Vulnerability – Bravery, not Weakness

brown vulnerability

Brene (rhymes with Renee) Brown’s Ted Talk on vulnerability has been viewed 18 million times (it’s below this post if you want to watch it). But if you’ve never heard of her, don’t feel too bad…I was probably somewhere in the 17 millions in terms of discovering her. I’ll admit that when listening to her, I had one of those ugly internal moments of I-already-knew-that-it’s-so-obvious-duh moments…also known as jealousy.

Her message is pretty straightforward: Being vulnerable makes you strong, not weak; and vulnerability is very healing. The reason I felt such jealousy is that I’ve believed this message for a long time. It has essentially been at the core of my teaching philosophy since I wrote my Ph.D. dissertation about this exact topic – teachers of English being willing to be vulnerable so students will feel free to explore core issues as they read and write. Basically, I was (and am) jealous that no one invited me to give this Ted Talk, thus launching my multi-million dollar career as a speaker/coach/knowitall who gets paid to simply think what he thinks, and to tell others. I mean, that’s what I’ve always wanted to do! Heck, that’s exactly what a teacher does for a living!

But this post isn’t about how jealous I am of Brene Brown for stealing my calling and making it her own. It’s about the need for those of us who have mental illnesses to speak openly about them. For the first 24 years of my life, all I knew about my brain was that I felt anxious all the time. I shared it with some people, but honestly, it takes quite a while before you begin to realize that other people don’t have the same internal responses to things as you do. I knew I felt anxious as hell, but I didn’t know it meant anything unusual.

After being diagnosed with OCD (my first of many diagnoses), I was embarrassed to share it with anyone, believing that their unspoken reaction would be something like this: “Get over yourself! Everyone has things they obsess about. All that mental illness stuff is trumped up, and you just need to pray a bit more or maybe start exercising. Geez, dude, get a grip!”

I fought through ten years of this battle with nothing but shame that I was seeing a psychiatrist and taking an anti-depressant. It took a trip to the mental hospital and abject despair before I became willing to talk about this battle. When I did so, it was in the form of writing a memoir. As someone who can’t bear the baffling looks on people’s faces when I share something intimate with them, I took the I-have-to-tell-you-this-but-I-can’t-be-there-to-wonder-what-the-look-on-your-face-means way out, I wrote down what I needed to say and then sat in terror, waiting for the rejection and judgment to make its way to me.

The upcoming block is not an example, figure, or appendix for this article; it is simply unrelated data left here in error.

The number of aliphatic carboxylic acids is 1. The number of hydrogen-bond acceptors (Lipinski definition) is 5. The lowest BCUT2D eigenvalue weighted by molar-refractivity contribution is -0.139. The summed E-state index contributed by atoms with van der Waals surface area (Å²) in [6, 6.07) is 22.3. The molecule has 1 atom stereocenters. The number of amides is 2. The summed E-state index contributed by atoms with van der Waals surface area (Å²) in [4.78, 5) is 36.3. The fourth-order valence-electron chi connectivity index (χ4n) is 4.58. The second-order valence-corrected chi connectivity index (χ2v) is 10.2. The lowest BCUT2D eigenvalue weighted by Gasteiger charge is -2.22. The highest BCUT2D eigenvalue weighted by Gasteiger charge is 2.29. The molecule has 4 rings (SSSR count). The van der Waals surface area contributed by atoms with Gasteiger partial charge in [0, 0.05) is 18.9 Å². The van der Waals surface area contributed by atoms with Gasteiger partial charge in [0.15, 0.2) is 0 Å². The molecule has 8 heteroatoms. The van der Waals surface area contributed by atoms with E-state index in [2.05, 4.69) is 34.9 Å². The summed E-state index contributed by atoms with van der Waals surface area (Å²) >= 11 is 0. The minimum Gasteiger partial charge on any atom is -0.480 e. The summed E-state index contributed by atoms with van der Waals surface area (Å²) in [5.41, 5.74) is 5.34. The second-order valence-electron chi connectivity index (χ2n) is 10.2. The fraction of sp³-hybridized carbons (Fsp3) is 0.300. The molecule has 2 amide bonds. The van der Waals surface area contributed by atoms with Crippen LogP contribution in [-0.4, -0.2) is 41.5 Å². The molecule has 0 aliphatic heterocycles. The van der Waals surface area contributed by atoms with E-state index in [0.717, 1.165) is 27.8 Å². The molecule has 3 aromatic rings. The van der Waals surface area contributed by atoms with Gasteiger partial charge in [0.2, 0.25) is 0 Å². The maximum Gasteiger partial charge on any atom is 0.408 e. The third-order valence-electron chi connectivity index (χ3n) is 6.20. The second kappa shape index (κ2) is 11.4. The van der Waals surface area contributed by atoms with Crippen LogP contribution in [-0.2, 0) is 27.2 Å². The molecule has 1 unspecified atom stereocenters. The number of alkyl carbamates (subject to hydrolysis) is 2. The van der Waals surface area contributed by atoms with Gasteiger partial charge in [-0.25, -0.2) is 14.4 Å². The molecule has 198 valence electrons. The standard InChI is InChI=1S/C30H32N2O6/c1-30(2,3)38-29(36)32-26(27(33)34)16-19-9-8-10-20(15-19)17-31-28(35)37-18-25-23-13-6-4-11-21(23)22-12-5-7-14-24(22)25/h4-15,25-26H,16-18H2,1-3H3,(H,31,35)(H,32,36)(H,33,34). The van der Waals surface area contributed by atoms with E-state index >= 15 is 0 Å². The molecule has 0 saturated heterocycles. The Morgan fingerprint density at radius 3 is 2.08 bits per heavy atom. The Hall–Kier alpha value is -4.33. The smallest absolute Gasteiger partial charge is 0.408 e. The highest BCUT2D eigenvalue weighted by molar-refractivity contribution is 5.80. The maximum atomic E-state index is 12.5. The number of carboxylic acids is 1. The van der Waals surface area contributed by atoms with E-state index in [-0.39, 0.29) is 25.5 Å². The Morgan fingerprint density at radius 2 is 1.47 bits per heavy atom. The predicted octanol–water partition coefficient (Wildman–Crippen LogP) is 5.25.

To this day, I remain somewhat shocked that the only people who have been entirely critical are a few Amazon reviewers who I don’t know (quick side note: If you ever write a book, do NOT read people’s reviews of it. If you’re like me, you will even wonder why the positive ones weren’t more positive, and you’ll daydream about tracking down the bad reviewers to leave flaming bags of dog poop on their front steps.). Every single person I know who’s read my book and had anything to say has said things like: “Wow, you’re brave!” or “Thank you for helping me understand mental illness a bit better” or “Thank you for putting into words what I feel but can’t express.” Perhaps the greatest compliment I received was from one of my sisters. It’s a running joke in our family that the most complex book she’s ever read was Goodnight Moon when her children were young. Even that one left her wondering why someone would talk to the moon; after all, it doesn’t have ears. We tried explaining it to her, but books just aren’t her thing (love ya, Denise!). So the compliment was that she read the whole thing in one day. That feat tripled her reading intake for the decade.